Bru­tal Bond’s mis­sion to thrill

Daily Express - - BE HAPPY - Al­lan Hunter

QUAN­TUM OF SO­LACE ★★★★ (Cert12A;106mins) CASINO ROYALE was al­ways go­ing to be a hard act to fol­low. Daniel Craig’s first Bond epic grabbed the age-old fran­chise by the din­ner­jacket lapels and dragged it into the 21st cen­tury.

The back-to-ba­sics ap­proach chipped away at the smooth sur­face of the fa­mil­iar for­mula to cre­ate a rougher, tougher Bond who was lit­tle more than a gov­ern­ment-li­censed thug. No­body had left us this shaken or stirred since Sean Con­nery still had his own hair.

Quan­tum Of So­lace is set one hour af­ter Casino Royale and finds Bond on a ram­page of re­venge, criss­cross­ing the globe in pur­suit of the men re­spon­si­ble for the death of his beloved Ves­per. It is a grim spec­ta­cle. There is no time for sar­donic one­lin­ers, flam­boy­ant bad­dies or in­ge­nious gad­gets.

What we do have is a breath­less, hard-hit­ting spy thriller that seems less like a tra­di­tional Bond than ever, which is not al­ways a good thing. The mu­sic is strangely muted through­out and the big-ex­plo­sive fi­nale is a bit of a mess.

It’s safe to say that Craig doesn’t do flip­pant. He’s not about to slip out of a wet sa­fari suit and into a dry mar­tini. In Quan­tum, it takes seven lethal cock­tails be­fore he even re­alises what he is drink­ing.

He wouldn’t drive to work in an in­vis­i­ble car ei­ther. He’s the kind of Bond who smashes through a front door, kills every­one in sight and might think about ask­ing some ques­tions later. It’s all about re­sults and you are ei­ther on his side or an an­noy­ing hin­drance.

The re­lent­less fo­cus of Bond is re­flected in the fe­ro­cious com­mit­ment of Craig’s per­for­mance. The film be­gins with a car chase that places the viewer right in the thick of the action. Craig ap­pears to be do­ing much of the stunt work him­self and the way he is thrown about, in­jured by fly­ing glass or al­most forced off the road makes it all seem in­cred­i­bly real.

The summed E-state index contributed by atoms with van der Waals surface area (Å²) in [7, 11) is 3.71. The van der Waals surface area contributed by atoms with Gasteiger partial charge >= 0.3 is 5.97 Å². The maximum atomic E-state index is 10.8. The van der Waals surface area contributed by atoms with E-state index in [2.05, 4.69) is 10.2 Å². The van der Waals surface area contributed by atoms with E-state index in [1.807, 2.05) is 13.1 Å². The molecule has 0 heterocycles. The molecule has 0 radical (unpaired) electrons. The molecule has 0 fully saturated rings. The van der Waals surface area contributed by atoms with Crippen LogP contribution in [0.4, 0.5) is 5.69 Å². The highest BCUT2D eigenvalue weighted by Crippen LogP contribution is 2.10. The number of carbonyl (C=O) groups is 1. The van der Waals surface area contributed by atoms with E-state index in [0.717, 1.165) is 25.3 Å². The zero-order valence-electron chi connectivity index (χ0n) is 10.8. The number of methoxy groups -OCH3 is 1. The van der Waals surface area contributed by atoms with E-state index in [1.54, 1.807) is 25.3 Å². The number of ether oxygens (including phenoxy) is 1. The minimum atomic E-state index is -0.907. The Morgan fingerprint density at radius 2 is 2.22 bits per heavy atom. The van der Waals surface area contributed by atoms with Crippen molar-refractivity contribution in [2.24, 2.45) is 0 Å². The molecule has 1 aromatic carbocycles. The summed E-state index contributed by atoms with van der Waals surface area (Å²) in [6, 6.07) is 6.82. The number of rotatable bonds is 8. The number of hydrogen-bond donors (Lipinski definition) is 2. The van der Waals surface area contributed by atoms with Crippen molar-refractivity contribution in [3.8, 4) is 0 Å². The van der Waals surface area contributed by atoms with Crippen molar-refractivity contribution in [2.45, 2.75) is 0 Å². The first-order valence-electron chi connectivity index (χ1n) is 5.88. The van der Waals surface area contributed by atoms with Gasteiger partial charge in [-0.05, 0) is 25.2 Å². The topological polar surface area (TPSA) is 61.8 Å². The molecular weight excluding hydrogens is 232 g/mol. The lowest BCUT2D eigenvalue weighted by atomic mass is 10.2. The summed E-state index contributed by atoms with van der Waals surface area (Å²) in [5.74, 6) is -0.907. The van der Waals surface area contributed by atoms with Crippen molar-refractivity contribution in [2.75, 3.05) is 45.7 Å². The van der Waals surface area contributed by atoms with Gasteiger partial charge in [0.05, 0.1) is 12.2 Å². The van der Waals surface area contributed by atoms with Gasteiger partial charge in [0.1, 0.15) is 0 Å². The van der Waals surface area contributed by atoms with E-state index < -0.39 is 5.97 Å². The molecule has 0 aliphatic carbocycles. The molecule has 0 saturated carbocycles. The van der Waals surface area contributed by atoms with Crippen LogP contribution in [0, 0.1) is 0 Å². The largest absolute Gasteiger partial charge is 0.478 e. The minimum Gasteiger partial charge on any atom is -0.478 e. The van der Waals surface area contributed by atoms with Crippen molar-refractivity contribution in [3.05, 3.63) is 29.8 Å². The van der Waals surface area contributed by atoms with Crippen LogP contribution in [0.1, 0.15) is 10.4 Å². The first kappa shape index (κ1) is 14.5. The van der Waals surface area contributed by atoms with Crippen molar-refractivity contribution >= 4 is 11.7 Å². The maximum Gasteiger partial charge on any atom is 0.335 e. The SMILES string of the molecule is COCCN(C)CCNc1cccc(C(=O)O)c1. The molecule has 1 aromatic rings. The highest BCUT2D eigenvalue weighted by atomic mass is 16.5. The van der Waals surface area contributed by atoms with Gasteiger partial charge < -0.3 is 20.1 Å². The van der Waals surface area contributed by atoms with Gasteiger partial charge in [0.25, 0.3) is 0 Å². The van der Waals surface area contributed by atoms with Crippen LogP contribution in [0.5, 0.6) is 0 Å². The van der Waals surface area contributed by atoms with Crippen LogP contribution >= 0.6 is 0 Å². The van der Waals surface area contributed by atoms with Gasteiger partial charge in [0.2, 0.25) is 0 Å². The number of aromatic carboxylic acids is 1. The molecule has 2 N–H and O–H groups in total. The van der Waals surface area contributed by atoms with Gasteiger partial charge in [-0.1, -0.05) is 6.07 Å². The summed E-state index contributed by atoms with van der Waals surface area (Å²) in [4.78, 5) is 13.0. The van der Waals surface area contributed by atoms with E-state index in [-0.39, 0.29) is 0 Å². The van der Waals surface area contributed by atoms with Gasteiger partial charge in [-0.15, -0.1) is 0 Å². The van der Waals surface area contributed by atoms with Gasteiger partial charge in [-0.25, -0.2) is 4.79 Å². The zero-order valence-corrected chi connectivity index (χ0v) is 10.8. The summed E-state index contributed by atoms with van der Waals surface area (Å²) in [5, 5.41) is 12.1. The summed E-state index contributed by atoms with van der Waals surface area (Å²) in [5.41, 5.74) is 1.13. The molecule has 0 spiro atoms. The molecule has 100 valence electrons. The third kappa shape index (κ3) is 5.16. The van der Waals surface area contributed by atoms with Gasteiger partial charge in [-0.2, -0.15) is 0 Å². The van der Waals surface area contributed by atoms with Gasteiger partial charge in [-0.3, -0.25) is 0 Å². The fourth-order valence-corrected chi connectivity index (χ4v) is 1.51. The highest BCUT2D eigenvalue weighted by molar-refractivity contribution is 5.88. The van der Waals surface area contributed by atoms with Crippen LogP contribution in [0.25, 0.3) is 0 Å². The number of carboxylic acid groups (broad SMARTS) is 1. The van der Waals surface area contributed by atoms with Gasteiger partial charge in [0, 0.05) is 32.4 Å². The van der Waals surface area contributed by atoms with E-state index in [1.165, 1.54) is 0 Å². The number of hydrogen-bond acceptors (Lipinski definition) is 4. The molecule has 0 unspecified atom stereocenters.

A sub­se­quent chase on foot across the rooftops of Siena is the high­light of the movie, with a supremely fit Craig throw­ing him­self through glass and wood like a man pos­sessed. He al­ready has the role and the Bafta Best Ac­tor nom­i­na­tion. He doesn’t have to land him­self in hospi­tal just to prove a point.

The pic­ture’s strange ti­tle is taken from an Ian Flem­ing short story and refers to the au­thor’s be­lief that a re­la­tion­ship can­not be sal­vaged un­less there is a mea­sure of com­fort be­tween the two par­ties – a quan­tum of so­lace.

Ac­cord­ing to Dame Judi Dench’s M, Bond is in­con­solable with grief and looking for enough so­lace to lay his re­la­tion­ship with Ves­per to rest. The global or­gan­i­sa­tion be­hind the black­mail and death of Ves­per also hap­pens to be called Quan­tum. It is that group’s leader, Do­minic Greene (Mathieu Amal­ric), who be­comes the tar­get for Bond’s wrath.